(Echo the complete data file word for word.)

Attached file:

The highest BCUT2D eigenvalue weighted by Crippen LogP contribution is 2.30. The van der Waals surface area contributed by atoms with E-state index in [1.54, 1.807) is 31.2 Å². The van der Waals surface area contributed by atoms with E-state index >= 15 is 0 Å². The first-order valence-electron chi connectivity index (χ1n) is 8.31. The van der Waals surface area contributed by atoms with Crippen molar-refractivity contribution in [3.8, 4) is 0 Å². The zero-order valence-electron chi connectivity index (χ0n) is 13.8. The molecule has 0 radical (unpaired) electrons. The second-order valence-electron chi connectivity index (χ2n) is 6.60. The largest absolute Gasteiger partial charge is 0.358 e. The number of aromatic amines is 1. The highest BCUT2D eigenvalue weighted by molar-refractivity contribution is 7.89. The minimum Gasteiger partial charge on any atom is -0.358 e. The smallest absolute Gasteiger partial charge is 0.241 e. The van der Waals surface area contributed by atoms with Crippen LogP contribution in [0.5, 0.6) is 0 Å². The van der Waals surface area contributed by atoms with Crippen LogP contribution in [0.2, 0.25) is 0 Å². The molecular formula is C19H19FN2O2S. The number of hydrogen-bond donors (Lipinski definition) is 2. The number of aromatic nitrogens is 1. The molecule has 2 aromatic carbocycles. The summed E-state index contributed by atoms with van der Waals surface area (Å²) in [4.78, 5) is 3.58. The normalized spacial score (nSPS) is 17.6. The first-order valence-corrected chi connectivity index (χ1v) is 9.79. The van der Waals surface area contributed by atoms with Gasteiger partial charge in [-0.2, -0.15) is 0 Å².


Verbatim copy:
The highest BCUT2D eigenvalue weighted by Crippen LogP contribution is 2.30. The van der Waals surface area contributed by atoms with E-state index in [1.54, 1.807) is 31.2 Å². The van der Waals surface area contributed by atoms with E-state index >= 15 is 0 Å². The first-order valence-electron chi connectivity index (χ1n) is 8.31. The van der Waals surface area contributed by atoms with Crippen molar-refractivity contribution in [3.8, 4) is 0 Å². The zero-order valence-electron chi connectivity index (χ0n) is 13.8. The molecule has 0 radical (unpaired) electrons. The second-order valence-electron chi connectivity index (χ2n) is 6.60. The largest absolute Gasteiger partial charge is 0.358 e. The number of aromatic amines is 1. The highest BCUT2D eigenvalue weighted by molar-refractivity contribution is 7.89. The minimum Gasteiger partial charge on any atom is -0.358 e. The smallest absolute Gasteiger partial charge is 0.241 e. The van der Waals surface area contributed by atoms with Crippen LogP contribution in [0.5, 0.6) is 0 Å². The van der Waals surface area contributed by atoms with Crippen LogP contribution in [0.2, 0.25) is 0 Å². The molecular formula is C19H19FN2O2S. The number of hydrogen-bond donors (Lipinski definition) is 2. The number of aromatic nitrogens is 1. The molecule has 2 aromatic carbocycles. The summed E-state index contributed by atoms with van der Waals surface area (Å²) in [4.78, 5) is 3.58. The normalized spacial score (nSPS) is 17.6. The first-order valence-corrected chi connectivity index (χ1v) is 9.79. The van der Waals surface area contributed by atoms with Gasteiger partial charge in [-0.2, -0.15) is 0 Å².